Tuesday, April 28, 2009



Nan-in, a Japanese master during the Meiji era (1868-1912), received a university professor who came to inquire about Zen.

Nan-in served tea. He poured his visitor's cup full, and then kept on pouring.

The professor watched the overflow until he no longer could restrain himself. "It is overfull. No more will go in!"

"Like this cup," Nan-in said, "you are full of your own opinions and speculations. How can I show you Zen unless you first empty your cup?"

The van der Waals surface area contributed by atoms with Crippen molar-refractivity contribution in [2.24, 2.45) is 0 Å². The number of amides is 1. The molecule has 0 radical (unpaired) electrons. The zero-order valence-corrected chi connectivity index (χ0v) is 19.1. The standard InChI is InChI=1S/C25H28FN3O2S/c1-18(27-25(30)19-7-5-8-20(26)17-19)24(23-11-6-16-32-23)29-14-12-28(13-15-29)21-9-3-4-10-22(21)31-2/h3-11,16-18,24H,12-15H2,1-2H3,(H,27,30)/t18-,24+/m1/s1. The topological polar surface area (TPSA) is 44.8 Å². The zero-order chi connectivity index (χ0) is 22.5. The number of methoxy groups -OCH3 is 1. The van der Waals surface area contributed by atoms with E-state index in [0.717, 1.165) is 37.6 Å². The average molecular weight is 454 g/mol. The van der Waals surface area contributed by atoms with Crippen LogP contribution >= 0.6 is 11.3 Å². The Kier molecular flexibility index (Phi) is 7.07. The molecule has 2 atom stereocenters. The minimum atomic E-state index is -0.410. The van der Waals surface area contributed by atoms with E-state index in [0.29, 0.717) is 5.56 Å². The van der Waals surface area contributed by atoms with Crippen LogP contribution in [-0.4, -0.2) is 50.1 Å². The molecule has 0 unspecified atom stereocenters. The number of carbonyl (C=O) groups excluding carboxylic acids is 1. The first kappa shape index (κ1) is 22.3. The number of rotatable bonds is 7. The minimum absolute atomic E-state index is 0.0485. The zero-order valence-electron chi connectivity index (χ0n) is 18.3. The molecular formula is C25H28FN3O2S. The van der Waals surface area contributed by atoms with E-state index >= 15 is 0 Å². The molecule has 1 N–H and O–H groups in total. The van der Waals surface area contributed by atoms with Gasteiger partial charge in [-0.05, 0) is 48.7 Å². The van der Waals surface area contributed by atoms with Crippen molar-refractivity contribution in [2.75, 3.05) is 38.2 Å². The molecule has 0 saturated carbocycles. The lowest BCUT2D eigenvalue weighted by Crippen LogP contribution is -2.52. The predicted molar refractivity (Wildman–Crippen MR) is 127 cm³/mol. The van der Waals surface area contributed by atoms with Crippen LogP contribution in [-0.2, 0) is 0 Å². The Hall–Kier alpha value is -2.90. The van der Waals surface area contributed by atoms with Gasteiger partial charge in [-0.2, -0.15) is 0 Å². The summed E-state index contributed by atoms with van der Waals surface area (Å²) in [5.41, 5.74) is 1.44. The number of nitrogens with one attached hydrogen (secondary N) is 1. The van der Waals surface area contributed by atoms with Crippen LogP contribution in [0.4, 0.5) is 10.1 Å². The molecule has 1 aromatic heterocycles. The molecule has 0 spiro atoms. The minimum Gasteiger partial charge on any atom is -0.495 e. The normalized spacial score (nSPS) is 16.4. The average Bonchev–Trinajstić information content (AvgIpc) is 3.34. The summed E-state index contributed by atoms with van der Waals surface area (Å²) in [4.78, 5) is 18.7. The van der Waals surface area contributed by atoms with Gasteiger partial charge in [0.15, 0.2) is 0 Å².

—Zen Koan

I suspect, too, the economy of gifting is like this: emptying out our pockets, pouring out our hearts, making way for more.

1 comment:

mrtn said...

There's another famous one in which a zen master asks another during a tea ceremony to tell him what the Buddha nature is. The other master, in reply, smashes the cup.

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